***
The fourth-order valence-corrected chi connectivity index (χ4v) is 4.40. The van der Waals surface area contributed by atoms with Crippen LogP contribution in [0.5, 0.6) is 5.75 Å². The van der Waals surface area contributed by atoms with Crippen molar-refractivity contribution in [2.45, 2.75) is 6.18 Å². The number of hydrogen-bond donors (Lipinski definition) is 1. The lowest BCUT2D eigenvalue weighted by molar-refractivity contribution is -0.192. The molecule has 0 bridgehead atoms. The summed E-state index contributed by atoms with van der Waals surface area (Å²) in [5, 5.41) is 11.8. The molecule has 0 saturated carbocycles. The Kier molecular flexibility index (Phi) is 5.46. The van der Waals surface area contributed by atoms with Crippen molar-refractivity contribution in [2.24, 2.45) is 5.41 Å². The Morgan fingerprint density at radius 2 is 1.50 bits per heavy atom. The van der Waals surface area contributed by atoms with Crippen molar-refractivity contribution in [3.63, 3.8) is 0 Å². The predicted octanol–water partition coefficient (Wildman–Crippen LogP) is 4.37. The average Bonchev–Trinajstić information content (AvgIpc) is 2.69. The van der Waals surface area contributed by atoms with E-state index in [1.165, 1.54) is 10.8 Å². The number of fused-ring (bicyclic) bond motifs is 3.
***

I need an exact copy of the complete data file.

The fourth-order valence-corrected chi connectivity index (χ4v) is 4.40. The van der Waals surface area contributed by atoms with Crippen LogP contribution in [0.5, 0.6) is 5.75 Å². The van der Waals surface area contributed by atoms with Crippen molar-refractivity contribution in [2.45, 2.75) is 6.18 Å². The number of hydrogen-bond donors (Lipinski definition) is 1. The lowest BCUT2D eigenvalue weighted by molar-refractivity contribution is -0.192. The molecule has 0 bridgehead atoms. The summed E-state index contributed by atoms with van der Waals surface area (Å²) in [5, 5.41) is 11.8. The molecule has 0 saturated carbocycles. The Kier molecular flexibility index (Phi) is 5.46. The van der Waals surface area contributed by atoms with Crippen molar-refractivity contribution in [2.24, 2.45) is 5.41 Å². The Morgan fingerprint density at radius 2 is 1.50 bits per heavy atom. The van der Waals surface area contributed by atoms with Crippen molar-refractivity contribution in [3.63, 3.8) is 0 Å². The predicted octanol–water partition coefficient (Wildman–Crippen LogP) is 4.37. The average Bonchev–Trinajstić information content (AvgIpc) is 2.69. The van der Waals surface area contributed by atoms with E-state index in [1.165, 1.54) is 10.8 Å². The number of fused-ring (bicyclic) bond motifs is 3.